Chef Notes: Cast Iron Cookware

Chef Notes: Cast Iron Cookware

Nothing brings back more memories of both of my grandmothers than cast iron cook wear. They are a staple in every respectable “old school” home cook’s, not to mention all professional chef’s, kitchens.

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As I stood watching my mother making southern style green beans over the weekend I was reminded of cleaning blue lake green beans grown every year by my paternal grandparents. We would gather around the TV with the sound of the enormous window unit AC humming and Vanna spinning her magic on Wheel of Fortune, everyone with bowls in their laps snapping the stems off the beans. My grandmother always had a large garden and our summers were spent not only having fun but also helping with the canning and freezing of a variety of fruits and vegetables. Beans were one of my favorite dishes. She always cooked them in her cast iron Dutch oven with plenty of rendered bacon fat and maybe a ham bone, if she had one lying around, but definitely a few left over pieces of bacon or ham or sausage or a pork chop or two. You get the picture – pork. Sometimes she would throw in new potatoes and a roughly chopped onion, sometimes not. The fact is, it didn’t really matter. Her cast iron was so seasoned that the beans tasted about the same regardless. They were heaven on a plate. Pair them with a nice slice of Vidalia onion, a chunk of corn bread (also baked in cast iron), a couple slices of ripe Blunt County tomatoes, a seriously hot banana pepper or two and who knows what else and it was a meal you’d never forget, even though it was a meal you’d eaten a thousand times before and will eat another thousand times in your life. It was magic.

What made most of my grandmothers cooking so wonderful was of course the love felt for her family but also the fact that she was using cast iron for almost everything. Pot roast, beef stew, chicken and dumplings, fried chicken, hearty greens, fried green tomatoes, stewed squash, tomato gravy, pork chops, biscuits, corn bread, and spaghetti sauce just  to name a few were always cooked in cast iron. She even had a special one set aside for cobblers, fruit hand pies, and caramel frosting.  I’m proud to say that I have a skillet passed down from my great grandmother. The bottom is so slick from years of use that it is as nonstick and my Teflon omelet pan.  I also have a full complement of skillets; one is so heavy I can barely lift it, and a dutch oven of my own.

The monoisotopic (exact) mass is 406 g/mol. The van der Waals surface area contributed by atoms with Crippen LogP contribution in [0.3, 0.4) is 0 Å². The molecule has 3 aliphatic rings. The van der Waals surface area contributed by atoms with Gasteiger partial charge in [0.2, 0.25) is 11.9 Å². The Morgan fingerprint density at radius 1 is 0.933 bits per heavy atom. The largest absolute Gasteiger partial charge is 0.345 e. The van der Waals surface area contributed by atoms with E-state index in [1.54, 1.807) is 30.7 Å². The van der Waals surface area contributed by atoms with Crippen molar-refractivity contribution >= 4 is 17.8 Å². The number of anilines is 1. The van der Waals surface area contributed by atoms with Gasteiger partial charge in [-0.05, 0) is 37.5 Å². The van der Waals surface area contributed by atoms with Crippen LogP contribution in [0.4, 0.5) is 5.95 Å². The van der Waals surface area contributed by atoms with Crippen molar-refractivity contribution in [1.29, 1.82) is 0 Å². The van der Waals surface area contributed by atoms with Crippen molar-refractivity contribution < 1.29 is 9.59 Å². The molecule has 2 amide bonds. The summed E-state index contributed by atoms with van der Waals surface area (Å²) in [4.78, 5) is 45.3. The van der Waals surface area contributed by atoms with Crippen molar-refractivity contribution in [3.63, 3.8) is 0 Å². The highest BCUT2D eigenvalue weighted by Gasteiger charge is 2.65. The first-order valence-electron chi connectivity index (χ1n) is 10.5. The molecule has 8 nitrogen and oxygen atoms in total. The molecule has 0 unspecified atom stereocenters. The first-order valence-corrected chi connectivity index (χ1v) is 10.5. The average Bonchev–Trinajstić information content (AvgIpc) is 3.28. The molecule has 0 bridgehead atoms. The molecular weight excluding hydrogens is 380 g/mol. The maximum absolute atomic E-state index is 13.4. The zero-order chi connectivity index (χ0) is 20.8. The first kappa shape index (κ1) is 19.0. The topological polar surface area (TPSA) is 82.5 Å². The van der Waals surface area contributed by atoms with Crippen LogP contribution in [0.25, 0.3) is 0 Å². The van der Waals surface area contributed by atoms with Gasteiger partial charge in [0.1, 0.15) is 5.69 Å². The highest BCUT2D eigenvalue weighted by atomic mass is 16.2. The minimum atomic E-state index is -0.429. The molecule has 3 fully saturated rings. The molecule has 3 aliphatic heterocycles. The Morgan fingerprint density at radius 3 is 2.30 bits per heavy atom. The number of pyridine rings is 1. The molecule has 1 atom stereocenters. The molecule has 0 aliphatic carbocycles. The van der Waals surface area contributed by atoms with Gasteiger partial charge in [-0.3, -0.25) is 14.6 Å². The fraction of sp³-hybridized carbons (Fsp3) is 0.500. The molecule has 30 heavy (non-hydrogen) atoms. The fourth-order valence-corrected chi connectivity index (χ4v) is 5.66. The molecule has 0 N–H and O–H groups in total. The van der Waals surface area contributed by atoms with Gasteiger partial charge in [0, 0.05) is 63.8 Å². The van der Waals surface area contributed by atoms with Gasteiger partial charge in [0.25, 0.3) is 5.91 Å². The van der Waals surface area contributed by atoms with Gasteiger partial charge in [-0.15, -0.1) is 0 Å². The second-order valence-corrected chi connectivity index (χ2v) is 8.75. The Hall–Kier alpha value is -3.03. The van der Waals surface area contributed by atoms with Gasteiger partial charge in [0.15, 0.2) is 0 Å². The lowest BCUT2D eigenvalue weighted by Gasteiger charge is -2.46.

Cast iron is versatile.  You can use it on the stove top or in the oven. It heats evenly and the clean-up is super easy.  Also, you actually get a boost in your iron levels when you use cast iron regularly. How many pans can you say actually impart an important mineral into your diet?  The key to cast iron is seasoning and proper care.  Being a good southern girl I season mine with bacon grease. But if you are vegetarian, you can use vegetable oil. You only need enough to create a light sheen. Use a paper towel to rub it all over your cook wear. Then throw it in a low temperature oven for a couple of hours. To clean them after use simply wipe or rinse out. You should avoid using soap as it will remove the seasoning, but if you find that you really need a little soap just be sure to wipe it down with a little more oil. Always thoroughly dry your cook wear with a paper towel after cleaning.  If something sticks wipe out as much as you can, sprinkle some coarsely ground salt into the bottom and scrub until clean. Then rinse, dry, and wipe down with some oil. Never, never, never put cast iron into the dishwasher. That is a no-no and probably the only down side. Oh, one other thing, be sure that you have oven mitts handy. The handles get hot. I can’t tell you how many times I’ve accidentally grabbed one by the handle and almost thrown it across the room.  I finally got a few of the type that slide right over the handle.

As you use your cook wear it will become more and more seasoned. You’ll find that your dishes are more flavorful.

 

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